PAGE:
In what could be the last-ditch attempt for digital advice to have greater take-up in the Australian market, the Quality of Advice Review will attempt to bridge Australian consumers who are happy to engage with digital interfaces with advisers who don’t have the same confidence to offer digital advice.
Almost a year ago, ASIC published the views it received from advisers on technology where it found widespread reluctance from advisers to embrace digital advice, with lack of customer demand and compliance cited as major issues. While the review may not be able to promote digital advice to consumers, its remit allows it look at the regulatory obstacles keeping advisers away from utilising it.
In an issues paper released on Friday, review lead Michelle Levy noted the obligations which apply to the provision of financial advice are intended to be technology neutral, meaning digital advice currently had no regulatory advantage.
“This principle is reflected in the regulatory framework by imposing the same licensing, conduct and disclosure obligations on providers of advice irrespective of who or what the provider is and the form in which the advice is provided,” the paper stated.
This means a provider of personal advice must act in the best interests of the client, give priority to the client’s interests and not accept conflicted remuneration whether the provider is an individual financial adviser or an algorithm. However, it is noted by the report that professional standards obligations are only imposed on individuals which gave one advantage to digital advice.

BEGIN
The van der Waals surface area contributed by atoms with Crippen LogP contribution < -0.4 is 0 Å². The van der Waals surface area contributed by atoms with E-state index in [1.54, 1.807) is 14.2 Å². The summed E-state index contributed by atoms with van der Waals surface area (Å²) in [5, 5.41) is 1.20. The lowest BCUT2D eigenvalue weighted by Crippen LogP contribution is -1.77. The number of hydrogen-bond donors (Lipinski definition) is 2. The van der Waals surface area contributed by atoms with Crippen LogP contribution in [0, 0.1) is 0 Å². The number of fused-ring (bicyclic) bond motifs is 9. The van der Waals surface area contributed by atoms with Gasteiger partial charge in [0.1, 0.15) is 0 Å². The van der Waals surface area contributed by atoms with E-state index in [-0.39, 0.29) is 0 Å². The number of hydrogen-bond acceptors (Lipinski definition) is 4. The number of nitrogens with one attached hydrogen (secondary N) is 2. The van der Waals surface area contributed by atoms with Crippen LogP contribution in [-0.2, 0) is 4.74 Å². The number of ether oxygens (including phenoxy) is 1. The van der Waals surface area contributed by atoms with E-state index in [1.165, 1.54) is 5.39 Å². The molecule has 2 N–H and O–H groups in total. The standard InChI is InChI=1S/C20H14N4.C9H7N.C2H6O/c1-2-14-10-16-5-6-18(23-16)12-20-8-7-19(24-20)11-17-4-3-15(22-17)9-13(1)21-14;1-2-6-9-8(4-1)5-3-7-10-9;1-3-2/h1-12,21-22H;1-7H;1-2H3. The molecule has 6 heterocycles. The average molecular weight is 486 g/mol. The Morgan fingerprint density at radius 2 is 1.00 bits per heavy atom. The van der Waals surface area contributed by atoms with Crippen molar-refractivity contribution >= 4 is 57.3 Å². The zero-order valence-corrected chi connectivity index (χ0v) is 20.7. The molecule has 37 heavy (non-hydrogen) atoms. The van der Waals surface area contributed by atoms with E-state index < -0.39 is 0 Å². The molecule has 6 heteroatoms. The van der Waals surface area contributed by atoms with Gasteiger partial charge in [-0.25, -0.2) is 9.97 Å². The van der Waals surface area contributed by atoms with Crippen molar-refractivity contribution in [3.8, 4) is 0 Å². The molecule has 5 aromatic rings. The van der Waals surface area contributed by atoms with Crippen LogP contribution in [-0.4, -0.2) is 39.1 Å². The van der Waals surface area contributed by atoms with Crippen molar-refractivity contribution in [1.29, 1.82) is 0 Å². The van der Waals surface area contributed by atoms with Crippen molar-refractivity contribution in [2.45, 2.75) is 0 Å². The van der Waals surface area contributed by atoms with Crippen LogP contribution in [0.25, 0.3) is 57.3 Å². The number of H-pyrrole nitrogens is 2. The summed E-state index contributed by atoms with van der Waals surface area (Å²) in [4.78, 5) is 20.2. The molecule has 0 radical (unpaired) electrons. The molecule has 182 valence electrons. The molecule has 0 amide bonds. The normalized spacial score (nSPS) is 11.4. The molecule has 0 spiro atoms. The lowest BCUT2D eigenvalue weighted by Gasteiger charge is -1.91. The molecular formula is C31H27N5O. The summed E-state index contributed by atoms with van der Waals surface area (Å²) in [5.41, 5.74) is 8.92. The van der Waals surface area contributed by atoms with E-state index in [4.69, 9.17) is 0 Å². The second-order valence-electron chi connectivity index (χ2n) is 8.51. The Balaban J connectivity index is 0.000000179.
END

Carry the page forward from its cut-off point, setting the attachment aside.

The implication of Levy’s views in the paper are that if a digital advice algorithm is shown to have no conflicts, then technological neutrality shouldn’t be an impediment and different regulations for digital advice may be needed.
“[Professional standards] are intended to mitigate the risk of an adviser acting in their own interests when providing personal advice,” the paper stated. “However, it is not clear the same risks are relevant to digital advice.”
Levy has expressed confidence digital advice can boost advice accessibility without watering down professional standards.
Take up of digital advice low
ASIC’s research during its consultation paper (CP 332) ‘Promoting affordable advice to consumers’ response released last July found 148 of 215 respondents didn’t provide digital advice citing lack of demand, consumer preference for human contact and regulatory concerns.
However, the 2021 National Financial Capability Survey from the government found 68 per cent of respondents would prefer to use financial technology over other channels to access financial services.
Financial Services minister Jane Hume, whose portfolio includes oversight of fintech, has been deliberate in her view that digital solutions have its place in the industry.
“Something that hasn’t been well tackled in this space is technology,” she said in January at a Conexus event.
“We know that advent of technology in financial advice is going to be gamechanger and a disrupter, but it’s more than just a replacement mechanism for personal financial advice. We want to better understand how the regulatory setting can be adjusted.”